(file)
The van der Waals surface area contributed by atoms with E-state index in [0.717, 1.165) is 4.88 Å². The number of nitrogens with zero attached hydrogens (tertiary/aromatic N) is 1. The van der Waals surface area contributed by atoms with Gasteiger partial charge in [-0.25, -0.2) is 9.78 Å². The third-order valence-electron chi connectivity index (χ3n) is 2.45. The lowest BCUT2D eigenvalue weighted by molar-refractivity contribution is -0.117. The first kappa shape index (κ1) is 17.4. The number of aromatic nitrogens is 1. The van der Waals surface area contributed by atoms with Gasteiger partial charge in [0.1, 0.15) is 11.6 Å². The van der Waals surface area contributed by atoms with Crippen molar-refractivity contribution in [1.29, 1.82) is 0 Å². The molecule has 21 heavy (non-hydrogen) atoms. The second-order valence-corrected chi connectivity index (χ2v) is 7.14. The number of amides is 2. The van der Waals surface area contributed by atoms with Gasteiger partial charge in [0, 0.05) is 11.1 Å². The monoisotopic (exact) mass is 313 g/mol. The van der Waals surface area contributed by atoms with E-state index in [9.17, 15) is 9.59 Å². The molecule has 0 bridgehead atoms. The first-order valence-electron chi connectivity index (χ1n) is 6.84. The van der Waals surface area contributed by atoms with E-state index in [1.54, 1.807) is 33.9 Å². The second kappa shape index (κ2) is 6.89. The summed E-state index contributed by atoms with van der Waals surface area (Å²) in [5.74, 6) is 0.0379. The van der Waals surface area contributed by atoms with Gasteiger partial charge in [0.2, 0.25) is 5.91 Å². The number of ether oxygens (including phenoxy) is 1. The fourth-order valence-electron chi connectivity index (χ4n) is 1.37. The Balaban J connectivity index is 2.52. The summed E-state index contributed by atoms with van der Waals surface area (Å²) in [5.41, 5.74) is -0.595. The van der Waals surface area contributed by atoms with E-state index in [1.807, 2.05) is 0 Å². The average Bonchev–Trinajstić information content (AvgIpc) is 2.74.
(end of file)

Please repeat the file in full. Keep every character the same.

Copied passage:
The van der Waals surface area contributed by atoms with E-state index in [0.717, 1.165) is 4.88 Å². The number of nitrogens with zero attached hydrogens (tertiary/aromatic N) is 1. The van der Waals surface area contributed by atoms with Gasteiger partial charge in [-0.25, -0.2) is 9.78 Å². The third-order valence-electron chi connectivity index (χ3n) is 2.45. The lowest BCUT2D eigenvalue weighted by molar-refractivity contribution is -0.117. The first kappa shape index (κ1) is 17.4. The number of aromatic nitrogens is 1. The van der Waals surface area contributed by atoms with Gasteiger partial charge in [0.1, 0.15) is 11.6 Å². The van der Waals surface area contributed by atoms with Crippen molar-refractivity contribution in [1.29, 1.82) is 0 Å². The molecule has 21 heavy (non-hydrogen) atoms. The second-order valence-corrected chi connectivity index (χ2v) is 7.14. The number of amides is 2. The van der Waals surface area contributed by atoms with Gasteiger partial charge in [0, 0.05) is 11.1 Å². The monoisotopic (exact) mass is 313 g/mol. The van der Waals surface area contributed by atoms with E-state index in [9.17, 15) is 9.59 Å². The molecule has 0 bridgehead atoms. The first-order valence-electron chi connectivity index (χ1n) is 6.84. The van der Waals surface area contributed by atoms with E-state index in [1.54, 1.807) is 33.9 Å². The second kappa shape index (κ2) is 6.89. The summed E-state index contributed by atoms with van der Waals surface area (Å²) in [5.74, 6) is 0.0379. The van der Waals surface area contributed by atoms with Gasteiger partial charge in [0.2, 0.25) is 5.91 Å². The number of ether oxygens (including phenoxy) is 1. The fourth-order valence-electron chi connectivity index (χ4n) is 1.37. The Balaban J connectivity index is 2.52. The summed E-state index contributed by atoms with van der Waals surface area (Å²) in [5.41, 5.74) is -0.595. The van der Waals surface area contributed by atoms with E-state index in [1.807, 2.05) is 0 Å². The average Bonchev–Trinajstić information content (AvgIpc) is 2.74.